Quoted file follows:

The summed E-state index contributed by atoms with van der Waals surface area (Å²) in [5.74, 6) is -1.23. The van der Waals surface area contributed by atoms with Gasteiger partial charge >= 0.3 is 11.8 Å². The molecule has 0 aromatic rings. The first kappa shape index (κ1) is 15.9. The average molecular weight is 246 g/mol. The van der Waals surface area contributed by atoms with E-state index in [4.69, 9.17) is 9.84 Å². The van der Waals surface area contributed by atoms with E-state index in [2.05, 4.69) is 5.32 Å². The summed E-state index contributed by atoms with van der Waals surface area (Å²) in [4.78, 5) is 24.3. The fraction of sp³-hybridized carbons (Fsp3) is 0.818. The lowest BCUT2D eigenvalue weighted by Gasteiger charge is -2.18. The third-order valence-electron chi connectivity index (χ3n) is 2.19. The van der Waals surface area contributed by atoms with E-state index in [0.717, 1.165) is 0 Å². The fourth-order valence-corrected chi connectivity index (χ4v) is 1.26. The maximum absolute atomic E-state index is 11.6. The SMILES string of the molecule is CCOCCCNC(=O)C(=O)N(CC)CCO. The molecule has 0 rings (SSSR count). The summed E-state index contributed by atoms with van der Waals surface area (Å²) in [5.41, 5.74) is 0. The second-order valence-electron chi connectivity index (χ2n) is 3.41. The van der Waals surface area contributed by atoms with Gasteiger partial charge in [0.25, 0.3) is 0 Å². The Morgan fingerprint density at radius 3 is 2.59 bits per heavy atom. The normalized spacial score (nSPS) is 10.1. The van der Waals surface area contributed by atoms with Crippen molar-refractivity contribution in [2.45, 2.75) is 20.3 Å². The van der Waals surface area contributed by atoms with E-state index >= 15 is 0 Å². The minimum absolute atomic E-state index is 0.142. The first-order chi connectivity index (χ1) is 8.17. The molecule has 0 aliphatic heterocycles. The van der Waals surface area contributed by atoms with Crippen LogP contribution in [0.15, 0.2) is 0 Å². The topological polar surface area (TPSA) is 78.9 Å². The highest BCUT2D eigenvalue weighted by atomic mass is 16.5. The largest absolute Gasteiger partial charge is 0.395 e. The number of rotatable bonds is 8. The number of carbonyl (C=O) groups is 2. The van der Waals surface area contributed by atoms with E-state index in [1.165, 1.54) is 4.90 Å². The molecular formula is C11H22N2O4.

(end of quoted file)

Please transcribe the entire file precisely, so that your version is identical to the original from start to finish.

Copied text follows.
The summed E-state index contributed by atoms with van der Waals surface area (Å²) in [5.74, 6) is -1.23. The van der Waals surface area contributed by atoms with Gasteiger partial charge >= 0.3 is 11.8 Å². The molecule has 0 aromatic rings. The first kappa shape index (κ1) is 15.9. The average molecular weight is 246 g/mol. The van der Waals surface area contributed by atoms with E-state index in [4.69, 9.17) is 9.84 Å². The van der Waals surface area contributed by atoms with E-state index in [2.05, 4.69) is 5.32 Å². The summed E-state index contributed by atoms with van der Waals surface area (Å²) in [4.78, 5) is 24.3. The fraction of sp³-hybridized carbons (Fsp3) is 0.818. The lowest BCUT2D eigenvalue weighted by Gasteiger charge is -2.18. The third-order valence-electron chi connectivity index (χ3n) is 2.19. The van der Waals surface area contributed by atoms with E-state index in [0.717, 1.165) is 0 Å². The fourth-order valence-corrected chi connectivity index (χ4v) is 1.26. The maximum absolute atomic E-state index is 11.6. The SMILES string of the molecule is CCOCCCNC(=O)C(=O)N(CC)CCO. The molecule has 0 rings (SSSR count). The summed E-state index contributed by atoms with van der Waals surface area (Å²) in [5.41, 5.74) is 0. The second-order valence-electron chi connectivity index (χ2n) is 3.41. The van der Waals surface area contributed by atoms with Gasteiger partial charge in [0.25, 0.3) is 0 Å². The Morgan fingerprint density at radius 3 is 2.59 bits per heavy atom. The normalized spacial score (nSPS) is 10.1. The van der Waals surface area contributed by atoms with Crippen molar-refractivity contribution in [2.45, 2.75) is 20.3 Å². The van der Waals surface area contributed by atoms with E-state index >= 15 is 0 Å². The minimum absolute atomic E-state index is 0.142. The first-order chi connectivity index (χ1) is 8.17. The molecule has 0 aliphatic heterocycles. The van der Waals surface area contributed by atoms with Crippen LogP contribution in [0.15, 0.2) is 0 Å². The topological polar surface area (TPSA) is 78.9 Å². The highest BCUT2D eigenvalue weighted by atomic mass is 16.5. The largest absolute Gasteiger partial charge is 0.395 e. The number of rotatable bonds is 8. The number of carbonyl (C=O) groups is 2. The van der Waals surface area contributed by atoms with E-state index in [1.165, 1.54) is 4.90 Å². The molecular formula is C11H22N2O4.